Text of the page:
Babies as young as 6 to 10 months old showed crucial social judging skills before they could talk, according to a study by researchers at Yale University’s Infant Cognition Center published in Thursday’s journal Nature.
The infants watched a googly-eyed wooden toy trying to climb roller-coaster hills and then another googly-eyed toy come by and either help it over the mountain or push it backward. They then were presented with the toys to see which they would play with.
Nearly every baby picked the helpful toy over the bad one.
The babies also chose neutral toys — ones that didn’t help or hinder — over the naughty ones. And the babies chose the helping toys over the neutral ones.
Further, there were no differences in reactions between boy and girl babies.
The lead author, Kilely Hamlin, presented related research to the Society for Philosophy and Psychology in June, 2007; this newer research indicates comparable skills in 3 month olds.
So how about the male brain that is naturally absorbed by a mechanical world and not attuned to the social world that Baron-Cohen has written about:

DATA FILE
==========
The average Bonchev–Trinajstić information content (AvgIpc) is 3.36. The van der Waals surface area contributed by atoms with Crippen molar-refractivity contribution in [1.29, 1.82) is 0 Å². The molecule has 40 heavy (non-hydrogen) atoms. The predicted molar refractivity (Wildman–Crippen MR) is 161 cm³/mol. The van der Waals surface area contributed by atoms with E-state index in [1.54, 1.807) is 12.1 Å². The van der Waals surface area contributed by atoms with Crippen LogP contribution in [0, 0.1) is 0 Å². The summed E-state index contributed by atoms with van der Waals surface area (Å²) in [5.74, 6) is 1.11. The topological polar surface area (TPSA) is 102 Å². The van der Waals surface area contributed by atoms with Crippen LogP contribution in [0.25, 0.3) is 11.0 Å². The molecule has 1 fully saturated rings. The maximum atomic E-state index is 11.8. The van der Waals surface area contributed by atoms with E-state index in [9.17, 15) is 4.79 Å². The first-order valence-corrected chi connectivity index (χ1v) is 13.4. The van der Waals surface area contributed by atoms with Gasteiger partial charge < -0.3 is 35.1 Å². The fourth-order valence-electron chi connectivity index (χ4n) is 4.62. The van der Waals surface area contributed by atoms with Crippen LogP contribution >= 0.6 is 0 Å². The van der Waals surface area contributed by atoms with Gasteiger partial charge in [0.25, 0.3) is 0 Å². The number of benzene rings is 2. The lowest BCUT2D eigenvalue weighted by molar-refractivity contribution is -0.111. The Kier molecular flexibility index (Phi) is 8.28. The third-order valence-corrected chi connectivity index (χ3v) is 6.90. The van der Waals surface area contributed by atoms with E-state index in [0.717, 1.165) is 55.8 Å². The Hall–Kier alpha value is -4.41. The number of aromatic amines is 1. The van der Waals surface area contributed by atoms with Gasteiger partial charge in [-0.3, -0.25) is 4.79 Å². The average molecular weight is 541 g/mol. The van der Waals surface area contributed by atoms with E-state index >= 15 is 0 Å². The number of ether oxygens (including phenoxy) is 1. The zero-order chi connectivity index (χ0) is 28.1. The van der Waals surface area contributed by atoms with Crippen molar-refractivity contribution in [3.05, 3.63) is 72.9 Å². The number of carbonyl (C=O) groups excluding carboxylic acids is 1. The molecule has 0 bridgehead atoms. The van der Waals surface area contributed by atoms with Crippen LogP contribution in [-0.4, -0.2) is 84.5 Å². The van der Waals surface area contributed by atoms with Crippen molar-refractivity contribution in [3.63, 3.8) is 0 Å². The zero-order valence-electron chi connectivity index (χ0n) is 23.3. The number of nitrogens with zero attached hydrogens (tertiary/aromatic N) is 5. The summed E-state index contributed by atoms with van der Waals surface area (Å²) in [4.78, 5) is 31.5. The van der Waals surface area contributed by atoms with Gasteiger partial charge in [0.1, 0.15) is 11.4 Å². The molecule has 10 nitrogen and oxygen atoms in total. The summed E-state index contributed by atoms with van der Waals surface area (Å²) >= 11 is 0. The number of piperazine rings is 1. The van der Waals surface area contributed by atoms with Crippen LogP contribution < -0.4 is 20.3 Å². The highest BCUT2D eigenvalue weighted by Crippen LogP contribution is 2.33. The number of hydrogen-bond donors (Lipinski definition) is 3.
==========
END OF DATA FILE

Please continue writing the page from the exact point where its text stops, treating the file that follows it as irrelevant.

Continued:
In my work I have summarized these differences by saying that males on average have a stronger drive to systemize, and females to empathize. Systemizing involves identifying the laws that govern how a system works. Once you know the laws, you can control the system or predict its behavior. Empathizing, on the other hand, involves recognizing what another person may be feeling or thinking, and responding to those feelings with an appropriate emotion of one’s own.
For Baron-Cohen, autism is a form of an extreme male brain. Autism very rarely is diagnosed at 9 months, and so it is on the cards that the difference between girls and boys shows up later, as boys might might lose a capacity for empathy just as, it is conjectured, some children start out with synaesthesia and lose it. But given the most recent research, people who assume that the baby girls are sweeter and more empathetic than the boys may well be teaching this difference rather than discovering it from observation.